Home > Galápagos Islands > Exploring San Cristobal Island, Galapagos

Exploring San Cristobal Island, Galapagos

San Cristobal is the easternmost of the Galapagos Islands, and, geographically, the closest one to continental Ecuador, 600 miles away.  This is an island rich in human history as it was one of the first to be colonized by early human settlers.  Since decades ago, it has been, and continues to be, the administrative and political capital of the Archipelago, a maritime province of Ecuador.

We disembark from our vessel and instantly marvel at the colorful mosaic of homes at the end of the rather narrow bay…. The sun is spreading its light in all directions over Wreck Bay, the location along which Puerto Baquerizo, the capital city is situated.  Green hills frame the small and picturesque town , sort of crushing it against the coastline. As our small dinghy makes its way towards the pier, there is an amusing surprise waiting for us to see: dozens of young and adult sea lions snooze comfortably on the bows and decks of almost every one of the myriad of small boats which ply the bay…. They have made the boats their homes, as secure and pleasant resting sites, to the displeasure of boat owners and crew members, and much to the fun of tourists and visitors who cannot refrain from smiling at such an unusual sight and delight in photographing the scene.

We land on the town’s cement and rock main pier, bustling with people: tourists, local residents, fishermen, merchants and voyagers departing on the inter-island service boats.  Jose, our guide, leads us through the attractive Waterfront, nicely gardened and supplied with benches to watch the beautiful bay, teeming with small fibers and “pangas”, the local name for small dinghy’s, as well as fishing boats of all sizes and several tourist vessels, equally of varied sizes and types. Across the street, a host of souvenir shops, sidewalk cafés, restaurants and bars (the later only open at night, of course), tell us of a tourism-oriented town.  We will have a chance to stroll the town later. Now we are headed for the highlands of San Cristobal, and, together with Ana Maria,  Javier and Jose, we board a local double-cabin pick-up, especially hired for our trip.

Leaving the village, we go past the Naval installations, where a monument to Charles Darwin honors his memory and reminds locals and visitors the importance of his five week voyage through the Archipelago, in 1835. As we ride the paved and later gravel road, we begin to get, from higher vantage lookout points, more splendid views of the village and the dark blue, boat-filled Wreck Bay, providing superb photo ops….  Passing by some rock and sand quarries, we soon enter the rich and fertile highlands, and we can see the amazing changes in vegetation….. Leaving back the more arid lowland and coastal zones, with their “palo santo” , white-barked trees, scrubs and cacti, we now start seeing a combination of green pastures and farmlands, alongside with natural forests of the native Scalessia trees and moss-covered larger trees, typical of the higher and more humid areas.  We are headed directly to our first stop: El Junco Lake, the only fresh water lake on the entire Archipelago.  We must disembark from our vehicle and walk uphill to reach the lagoon, which actually fills the inside of an almost perfectly circular ancient crater. As we climb up a wooden staircase trail, especially built by the Galapagos National Park, we see our first San Cristobal Island Mockingbirds, an endemic species, exclusive to this island, notoriously distinct in coloration, streaks and bill shape and size, from their cousin species, found on other islands.  They put on their own show of songs, mocking sounds and harassing other birds, mainly Darwin’s finches, while Jose makes his best efforts to explain to us the differences in the beak sizes and shapes as well as color tones of the finches, adapted each one to their respective feeding niches, a perfect example of evolution, a fact which fascinated Darwin on his historic visit to the islands..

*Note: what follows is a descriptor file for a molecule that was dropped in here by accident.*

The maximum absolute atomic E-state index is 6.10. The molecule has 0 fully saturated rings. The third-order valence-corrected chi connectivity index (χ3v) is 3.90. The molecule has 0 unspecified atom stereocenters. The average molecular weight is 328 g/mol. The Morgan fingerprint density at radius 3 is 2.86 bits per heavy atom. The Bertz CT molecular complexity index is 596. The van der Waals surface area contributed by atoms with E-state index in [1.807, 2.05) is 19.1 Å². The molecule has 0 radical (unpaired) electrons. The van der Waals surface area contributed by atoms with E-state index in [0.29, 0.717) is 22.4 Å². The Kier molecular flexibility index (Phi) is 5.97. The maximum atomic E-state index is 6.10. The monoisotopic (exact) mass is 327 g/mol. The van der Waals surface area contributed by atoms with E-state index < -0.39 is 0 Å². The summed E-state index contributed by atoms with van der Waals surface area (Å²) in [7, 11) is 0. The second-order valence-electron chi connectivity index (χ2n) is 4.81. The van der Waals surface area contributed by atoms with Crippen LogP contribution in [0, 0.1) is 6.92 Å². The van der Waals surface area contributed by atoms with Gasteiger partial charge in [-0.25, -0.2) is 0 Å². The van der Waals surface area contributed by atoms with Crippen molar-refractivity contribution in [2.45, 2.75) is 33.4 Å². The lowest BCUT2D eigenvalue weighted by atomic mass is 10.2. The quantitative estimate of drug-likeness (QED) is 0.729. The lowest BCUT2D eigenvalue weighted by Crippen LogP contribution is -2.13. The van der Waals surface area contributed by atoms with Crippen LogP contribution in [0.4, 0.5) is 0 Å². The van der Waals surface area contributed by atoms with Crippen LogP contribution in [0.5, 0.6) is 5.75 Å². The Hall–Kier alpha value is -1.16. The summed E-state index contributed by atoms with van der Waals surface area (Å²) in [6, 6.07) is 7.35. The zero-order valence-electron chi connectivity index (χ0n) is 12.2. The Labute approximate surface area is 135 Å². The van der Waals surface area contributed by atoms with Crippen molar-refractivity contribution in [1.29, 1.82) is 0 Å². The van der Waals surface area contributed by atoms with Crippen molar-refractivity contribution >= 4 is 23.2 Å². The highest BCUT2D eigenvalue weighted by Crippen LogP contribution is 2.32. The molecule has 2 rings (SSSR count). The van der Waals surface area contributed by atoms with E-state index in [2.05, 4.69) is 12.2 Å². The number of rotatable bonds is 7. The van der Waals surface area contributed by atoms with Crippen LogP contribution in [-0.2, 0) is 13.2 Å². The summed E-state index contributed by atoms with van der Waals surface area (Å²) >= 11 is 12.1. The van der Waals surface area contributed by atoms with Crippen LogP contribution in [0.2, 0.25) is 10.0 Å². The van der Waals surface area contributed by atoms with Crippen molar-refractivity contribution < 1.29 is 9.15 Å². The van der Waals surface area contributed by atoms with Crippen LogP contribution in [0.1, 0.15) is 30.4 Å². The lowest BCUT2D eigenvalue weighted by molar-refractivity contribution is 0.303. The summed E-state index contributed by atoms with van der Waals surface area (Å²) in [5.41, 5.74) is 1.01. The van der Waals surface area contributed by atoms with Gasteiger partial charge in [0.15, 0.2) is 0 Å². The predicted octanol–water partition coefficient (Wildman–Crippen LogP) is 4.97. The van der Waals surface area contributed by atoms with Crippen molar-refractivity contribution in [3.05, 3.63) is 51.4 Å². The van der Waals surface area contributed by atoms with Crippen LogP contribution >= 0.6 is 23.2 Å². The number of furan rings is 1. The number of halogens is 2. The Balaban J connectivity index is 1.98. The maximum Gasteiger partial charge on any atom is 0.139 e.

We reach the summit of the sloping hill, aided by the man-made stairway, and there unfolds before our eyes, the magnificence of El Junco, a geological mystery in itself, the sole fresh water body on the archipelago, filling a rocky crater.  The sight is impressive, the surrounding vegetation unique and the lake shines with a metallic-blue color under the morning sun…. Darwin’s finches chirp nosily while mockingbirds to their share and us, human visitors, click our cameras.  Above us, an unusual sight, not commonly seen in the rest of the islands, a beautiful white and black osprey (a fish-eating, falcon-type of land bird), hovers over the lake…. A new surprise is still to come…out of nowhere, far from the coastline and the sea, two male frigate birds appear and start making acrobatic sky dives to the lake’s surface.  We learn from Jose that this is a technique used by these sea birds, to cleanse their feathers from the salinity they collect on their sea-bound life. And that is how things go in Galapagos, unique situations, a living laboratory of nature and magic moments for the visitors…. The story will continue next week, with a second part…..

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